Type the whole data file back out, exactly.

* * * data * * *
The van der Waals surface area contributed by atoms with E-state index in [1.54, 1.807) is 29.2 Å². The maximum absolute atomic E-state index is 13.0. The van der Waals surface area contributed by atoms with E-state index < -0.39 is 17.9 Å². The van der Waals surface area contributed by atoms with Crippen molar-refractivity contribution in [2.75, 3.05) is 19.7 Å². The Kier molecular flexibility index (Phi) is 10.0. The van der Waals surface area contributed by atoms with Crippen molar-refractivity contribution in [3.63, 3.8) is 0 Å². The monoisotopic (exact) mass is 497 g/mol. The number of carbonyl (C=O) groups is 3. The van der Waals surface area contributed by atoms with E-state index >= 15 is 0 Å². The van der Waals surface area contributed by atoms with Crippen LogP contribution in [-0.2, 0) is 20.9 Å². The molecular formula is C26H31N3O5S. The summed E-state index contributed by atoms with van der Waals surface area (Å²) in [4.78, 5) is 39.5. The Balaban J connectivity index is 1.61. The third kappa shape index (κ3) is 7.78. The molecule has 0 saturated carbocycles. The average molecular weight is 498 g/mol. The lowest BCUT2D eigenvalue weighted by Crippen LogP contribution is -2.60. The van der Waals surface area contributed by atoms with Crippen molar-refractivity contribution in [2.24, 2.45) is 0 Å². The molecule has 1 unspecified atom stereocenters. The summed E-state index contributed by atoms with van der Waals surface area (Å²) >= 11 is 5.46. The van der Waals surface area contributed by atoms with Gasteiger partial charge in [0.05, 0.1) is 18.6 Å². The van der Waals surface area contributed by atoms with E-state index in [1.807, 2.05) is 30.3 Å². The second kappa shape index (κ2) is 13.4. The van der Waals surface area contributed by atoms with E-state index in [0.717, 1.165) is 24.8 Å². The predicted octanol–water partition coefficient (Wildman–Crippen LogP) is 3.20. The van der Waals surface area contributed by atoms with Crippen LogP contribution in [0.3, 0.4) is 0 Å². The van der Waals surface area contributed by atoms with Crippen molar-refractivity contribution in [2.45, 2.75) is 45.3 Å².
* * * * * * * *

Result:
The van der Waals surface area contributed by atoms with E-state index in [1.54, 1.807) is 29.2 Å². The maximum absolute atomic E-state index is 13.0. The van der Waals surface area contributed by atoms with E-state index < -0.39 is 17.9 Å². The van der Waals surface area contributed by atoms with Crippen molar-refractivity contribution in [2.75, 3.05) is 19.7 Å². The Kier molecular flexibility index (Phi) is 10.0. The van der Waals surface area contributed by atoms with Crippen molar-refractivity contribution in [3.63, 3.8) is 0 Å². The monoisotopic (exact) mass is 497 g/mol. The number of carbonyl (C=O) groups is 3. The van der Waals surface area contributed by atoms with E-state index >= 15 is 0 Å². The van der Waals surface area contributed by atoms with Crippen LogP contribution in [-0.2, 0) is 20.9 Å². The molecular formula is C26H31N3O5S. The summed E-state index contributed by atoms with van der Waals surface area (Å²) in [4.78, 5) is 39.5. The Balaban J connectivity index is 1.61. The third kappa shape index (κ3) is 7.78. The molecule has 0 saturated carbocycles. The average molecular weight is 498 g/mol. The lowest BCUT2D eigenvalue weighted by Crippen LogP contribution is -2.60. The van der Waals surface area contributed by atoms with Crippen molar-refractivity contribution in [2.24, 2.45) is 0 Å². The molecule has 1 unspecified atom stereocenters. The summed E-state index contributed by atoms with van der Waals surface area (Å²) >= 11 is 5.46. The van der Waals surface area contributed by atoms with Gasteiger partial charge in [0.05, 0.1) is 18.6 Å². The van der Waals surface area contributed by atoms with E-state index in [1.807, 2.05) is 30.3 Å². The second kappa shape index (κ2) is 13.4. The van der Waals surface area contributed by atoms with E-state index in [0.717, 1.165) is 24.8 Å². The predicted octanol–water partition coefficient (Wildman–Crippen LogP) is 3.20. The van der Waals surface area contributed by atoms with Crippen LogP contribution in [0.3, 0.4) is 0 Å². The van der Waals surface area contributed by atoms with Crippen molar-refractivity contribution in [2.45, 2.75) is 45.3 Å².